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Challenges in analysis and interpretation of cost data in vascular surgery
Uppsala University, Disciplinary Domain of Medicine and Pharmacy, Faculty of Medicine, Department of Surgical Sciences, Vascular Surgery.
Medical Management Centre, Karolinska Institutet.
Uppsala University, Disciplinary Domain of Medicine and Pharmacy, Faculty of Medicine, Department of Surgical Sciences, Endocrine Surgery.
Uppsala University, Disciplinary Domain of Medicine and Pharmacy, Faculty of Medicine, Department of Surgical Sciences, Vascular Surgery.
2010 (English)In: Journal of vascular surgery, ISSN 0741-5214, Vol. 51, no 1, 148-154 p.Article in journal (Refereed) Published
Abstract [en]

OBJECTIVE: Health economic arguments have become increasingly important in clinical decision making, especially when new treatment modalities are introduced. This study reviews the methods used in health economic reports of abdominal aortic aneurysm (AAA) repair and uses original cost data to study how different methods affect interpretation of results in terms of cost differences and economic efficiency. DESIGN: Publications referenced in PubMed from 2003 to 2008 studying cost of AAA repair were reviewed. Original population-based cost data of AAA repair were analyzed, comparing open (OR) and endovascular repair (EVAR). Means, medians, and cost distributions were calculated, and differences were analyzed with four different statistical methods. RESULTS: The review showed a mixture of statistical methods used in AAA treatment cost-comparison studies. Presentation of cost data and inclusion criteria varied between studies. The analysis of original data showed skewed distribution of cost data, with large differences between mean and median cost. Although mean values indicated a lower total, perioperative, and postoperative cost for EVAR, the median values indicated OR was the least costly method. Exclusion of extreme values lowered mean perioperative cost of OR by 10%, while cost of EVAR was unaffected. Inferential testing of cost differences by means of four statistical methods showed that P values were highly dependent on test methodology. CONCLUSIONS: Conclusions of health economic reports can be highly dependent on how the data are presented and the statistical methods that are used. We recommend that cost data be presented as mean values with distributions. Exclusion of outliers and focus on P values should be avoided.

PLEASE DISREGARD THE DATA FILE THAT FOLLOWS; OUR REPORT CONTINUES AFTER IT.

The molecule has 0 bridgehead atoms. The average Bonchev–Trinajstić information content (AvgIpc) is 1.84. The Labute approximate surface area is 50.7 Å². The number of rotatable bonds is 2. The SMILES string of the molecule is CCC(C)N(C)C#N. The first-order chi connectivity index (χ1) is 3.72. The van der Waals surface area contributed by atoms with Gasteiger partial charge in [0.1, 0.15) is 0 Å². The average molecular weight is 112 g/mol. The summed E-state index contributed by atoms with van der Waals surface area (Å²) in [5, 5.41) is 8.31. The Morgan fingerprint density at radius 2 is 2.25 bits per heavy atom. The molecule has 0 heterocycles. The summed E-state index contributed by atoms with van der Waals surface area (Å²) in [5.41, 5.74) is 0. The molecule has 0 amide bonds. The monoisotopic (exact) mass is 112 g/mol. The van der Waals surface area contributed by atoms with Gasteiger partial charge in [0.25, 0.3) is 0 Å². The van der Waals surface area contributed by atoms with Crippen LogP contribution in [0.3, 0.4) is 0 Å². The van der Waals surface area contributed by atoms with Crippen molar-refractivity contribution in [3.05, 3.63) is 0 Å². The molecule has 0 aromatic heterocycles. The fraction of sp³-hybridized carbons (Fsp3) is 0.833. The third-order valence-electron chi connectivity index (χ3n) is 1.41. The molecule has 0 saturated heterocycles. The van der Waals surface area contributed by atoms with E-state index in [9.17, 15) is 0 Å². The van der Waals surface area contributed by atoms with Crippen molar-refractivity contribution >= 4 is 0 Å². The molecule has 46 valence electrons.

Place, publisher, year, edition, pages
2010. Vol. 51, no 1, 148-154 p.
National Category
Surgery
Identifiers
URN: urn:nbn:se:uu:diva-110809DOI: 10.1016/j.jvs.2009.08.042ISI: 000273708500027PubMedID: 19889511OAI: oai:DiVA.org:uu-110809DiVA: diva2:278415
Available from: 2009-11-25 Created: 2009-11-25 Last updated: 2011-12-19Bibliographically approved
In thesis
1. Abdominal Aortic Aneurysm: Epidemiological and Health Economic Aspects
Open this publication in new window or tab >>Abdominal Aortic Aneurysm: Epidemiological and Health Economic Aspects
2010 (English)Doctoral thesis, comprehensive summary (Other academic)